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Israeli/Palestinian Conflict

In regards to such a well heard of conflict as that between the Israeli and Palestinians, the reasons for such hostilities must be understood if an understanding is to be achieved. Why is there a conflict at all between the Israeli and Palestinians? Why have other nations gotten involved in this conflict? The Israeli and Palestinian conflict runs deeper than a mere squabble over land; it is also a fight for belief.

The conflict has been going on for a fair number of years. The main things that are disputed are the holy city of Jerusalem, recognition of the Palestinians, and a respect for the borders separating the Israeli from the Palestinians. Both the Israeli and the Palestinians want Jerusalem on their side. For the Jews it is where their temple is, and for the Christian Palestinians it is where Christ was crucified. The Palestinians want the Israeli to recognize them as their own government, free to govern themselves and not under Israeli law. The borders are to be respected, no encroachment from the other on land that is not theirs.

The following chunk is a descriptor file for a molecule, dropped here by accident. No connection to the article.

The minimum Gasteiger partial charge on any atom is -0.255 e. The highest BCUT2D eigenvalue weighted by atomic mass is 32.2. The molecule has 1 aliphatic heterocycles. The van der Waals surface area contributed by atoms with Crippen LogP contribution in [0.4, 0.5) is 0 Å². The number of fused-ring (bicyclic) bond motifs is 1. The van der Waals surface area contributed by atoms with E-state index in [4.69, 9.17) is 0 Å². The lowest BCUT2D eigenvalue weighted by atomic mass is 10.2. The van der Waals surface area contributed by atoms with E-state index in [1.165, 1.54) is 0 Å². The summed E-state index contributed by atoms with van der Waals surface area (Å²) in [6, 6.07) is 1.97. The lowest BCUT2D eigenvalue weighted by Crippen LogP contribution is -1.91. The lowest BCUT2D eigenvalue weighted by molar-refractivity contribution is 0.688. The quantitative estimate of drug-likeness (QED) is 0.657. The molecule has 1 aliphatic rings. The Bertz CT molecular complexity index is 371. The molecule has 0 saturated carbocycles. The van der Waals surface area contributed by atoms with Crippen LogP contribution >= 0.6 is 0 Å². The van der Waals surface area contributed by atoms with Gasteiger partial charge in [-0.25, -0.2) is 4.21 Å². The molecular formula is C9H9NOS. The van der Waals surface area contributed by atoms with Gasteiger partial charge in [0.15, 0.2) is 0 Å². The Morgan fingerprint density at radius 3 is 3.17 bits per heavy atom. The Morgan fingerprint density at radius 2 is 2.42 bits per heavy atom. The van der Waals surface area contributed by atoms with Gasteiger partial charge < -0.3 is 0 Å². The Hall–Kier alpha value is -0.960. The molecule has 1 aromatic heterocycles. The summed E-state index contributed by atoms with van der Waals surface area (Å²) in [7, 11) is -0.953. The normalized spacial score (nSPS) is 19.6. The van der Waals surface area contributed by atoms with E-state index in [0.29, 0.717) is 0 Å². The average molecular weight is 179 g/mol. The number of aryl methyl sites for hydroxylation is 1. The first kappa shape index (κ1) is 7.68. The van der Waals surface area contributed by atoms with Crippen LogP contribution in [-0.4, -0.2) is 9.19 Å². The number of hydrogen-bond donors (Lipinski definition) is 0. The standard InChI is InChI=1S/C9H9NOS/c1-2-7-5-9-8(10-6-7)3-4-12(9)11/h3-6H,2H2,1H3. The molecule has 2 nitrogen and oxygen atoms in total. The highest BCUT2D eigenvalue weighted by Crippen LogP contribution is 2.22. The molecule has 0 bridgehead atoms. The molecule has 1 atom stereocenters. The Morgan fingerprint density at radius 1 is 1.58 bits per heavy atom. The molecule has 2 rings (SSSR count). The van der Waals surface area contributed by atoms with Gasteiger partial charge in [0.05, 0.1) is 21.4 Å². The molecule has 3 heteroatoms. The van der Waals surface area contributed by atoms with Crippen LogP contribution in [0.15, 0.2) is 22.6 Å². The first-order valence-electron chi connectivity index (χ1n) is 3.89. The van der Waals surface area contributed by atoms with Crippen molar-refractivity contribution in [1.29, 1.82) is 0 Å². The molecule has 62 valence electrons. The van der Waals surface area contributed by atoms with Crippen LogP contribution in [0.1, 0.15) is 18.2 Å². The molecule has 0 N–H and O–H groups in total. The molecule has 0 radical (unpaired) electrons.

The author Hilaire Belloc, in his book The Jews, writes of the history leading to the Israeli and Palestinian conflict. Although a Christian himself, Belloc points out the flaws of both the Israeli and the Palestinians, even providing a few thoughts on how the conflict could be resolved. Both sides will have a lot to overcome, the Israeli more so than the Palestinians, but it was Belloc’s belief that it could be done.

Given the archeological history in the Israeli and Palestinian area it is little wonder that other nations have gotten involved. The religious significance of Jerusalem for Jews and Christians all over the world is also a factor in drawing others into the conflict, as each side wants to make the holy city safe in order to travel to it peacefully. Of course there are those involved who care nothing about the archeological or religious appeal of the place, they simply want one side to be victorious over the other.

Therefore, the conflict between the Israeli and the Palestinians has been a long struggle, but it is not unsolvable. A mutual recognition of the Palestinian border and its government would go a long way in ceasing some of the hostilities. Turning Jerusalem into a neutral ground that neither party could own but both could visit without fear of antagonism would also be a key point in ending the conflict.